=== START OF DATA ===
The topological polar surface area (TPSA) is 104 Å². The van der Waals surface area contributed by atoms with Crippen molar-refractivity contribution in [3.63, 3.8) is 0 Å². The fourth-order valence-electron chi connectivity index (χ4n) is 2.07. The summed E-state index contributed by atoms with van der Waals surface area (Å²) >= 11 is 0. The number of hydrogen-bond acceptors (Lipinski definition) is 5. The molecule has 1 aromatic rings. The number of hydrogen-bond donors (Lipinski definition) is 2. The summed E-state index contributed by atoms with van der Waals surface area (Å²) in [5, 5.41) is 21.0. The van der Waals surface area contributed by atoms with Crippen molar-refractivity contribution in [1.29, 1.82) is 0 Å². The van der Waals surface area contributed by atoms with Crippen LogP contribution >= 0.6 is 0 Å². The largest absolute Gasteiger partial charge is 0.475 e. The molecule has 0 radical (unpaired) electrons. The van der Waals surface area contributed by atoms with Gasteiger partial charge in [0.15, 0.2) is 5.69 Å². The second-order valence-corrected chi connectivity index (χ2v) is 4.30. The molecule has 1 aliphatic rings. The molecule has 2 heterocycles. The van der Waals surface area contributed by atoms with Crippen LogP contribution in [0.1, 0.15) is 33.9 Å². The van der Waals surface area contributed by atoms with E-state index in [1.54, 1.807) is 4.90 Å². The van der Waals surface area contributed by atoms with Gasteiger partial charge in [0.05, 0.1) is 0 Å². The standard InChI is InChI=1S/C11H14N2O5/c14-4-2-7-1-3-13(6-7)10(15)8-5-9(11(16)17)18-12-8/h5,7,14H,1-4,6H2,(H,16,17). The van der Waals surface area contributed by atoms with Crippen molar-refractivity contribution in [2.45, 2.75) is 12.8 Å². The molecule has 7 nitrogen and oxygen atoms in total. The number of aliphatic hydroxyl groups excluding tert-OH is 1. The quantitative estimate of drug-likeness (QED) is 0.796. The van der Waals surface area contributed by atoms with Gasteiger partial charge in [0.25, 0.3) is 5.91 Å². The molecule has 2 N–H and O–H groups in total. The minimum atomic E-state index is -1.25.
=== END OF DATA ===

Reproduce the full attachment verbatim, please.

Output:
The topological polar surface area (TPSA) is 104 Å². The van der Waals surface area contributed by atoms with Crippen molar-refractivity contribution in [3.63, 3.8) is 0 Å². The fourth-order valence-electron chi connectivity index (χ4n) is 2.07. The summed E-state index contributed by atoms with van der Waals surface area (Å²) >= 11 is 0. The number of hydrogen-bond acceptors (Lipinski definition) is 5. The molecule has 1 aromatic rings. The number of hydrogen-bond donors (Lipinski definition) is 2. The summed E-state index contributed by atoms with van der Waals surface area (Å²) in [5, 5.41) is 21.0. The van der Waals surface area contributed by atoms with Crippen molar-refractivity contribution in [1.29, 1.82) is 0 Å². The van der Waals surface area contributed by atoms with Crippen LogP contribution >= 0.6 is 0 Å². The largest absolute Gasteiger partial charge is 0.475 e. The molecule has 0 radical (unpaired) electrons. The van der Waals surface area contributed by atoms with Gasteiger partial charge in [0.15, 0.2) is 5.69 Å². The second-order valence-corrected chi connectivity index (χ2v) is 4.30. The molecule has 1 aliphatic rings. The molecule has 2 heterocycles. The van der Waals surface area contributed by atoms with Crippen LogP contribution in [0.1, 0.15) is 33.9 Å². The van der Waals surface area contributed by atoms with E-state index in [1.54, 1.807) is 4.90 Å². The van der Waals surface area contributed by atoms with Gasteiger partial charge in [0.05, 0.1) is 0 Å². The standard InChI is InChI=1S/C11H14N2O5/c14-4-2-7-1-3-13(6-7)10(15)8-5-9(11(16)17)18-12-8/h5,7,14H,1-4,6H2,(H,16,17). The van der Waals surface area contributed by atoms with Crippen molar-refractivity contribution in [2.45, 2.75) is 12.8 Å². The molecule has 7 nitrogen and oxygen atoms in total. The number of aliphatic hydroxyl groups excluding tert-OH is 1. The quantitative estimate of drug-likeness (QED) is 0.796. The van der Waals surface area contributed by atoms with Gasteiger partial charge in [0.25, 0.3) is 5.91 Å². The molecule has 2 N–H and O–H groups in total. The minimum atomic E-state index is -1.25.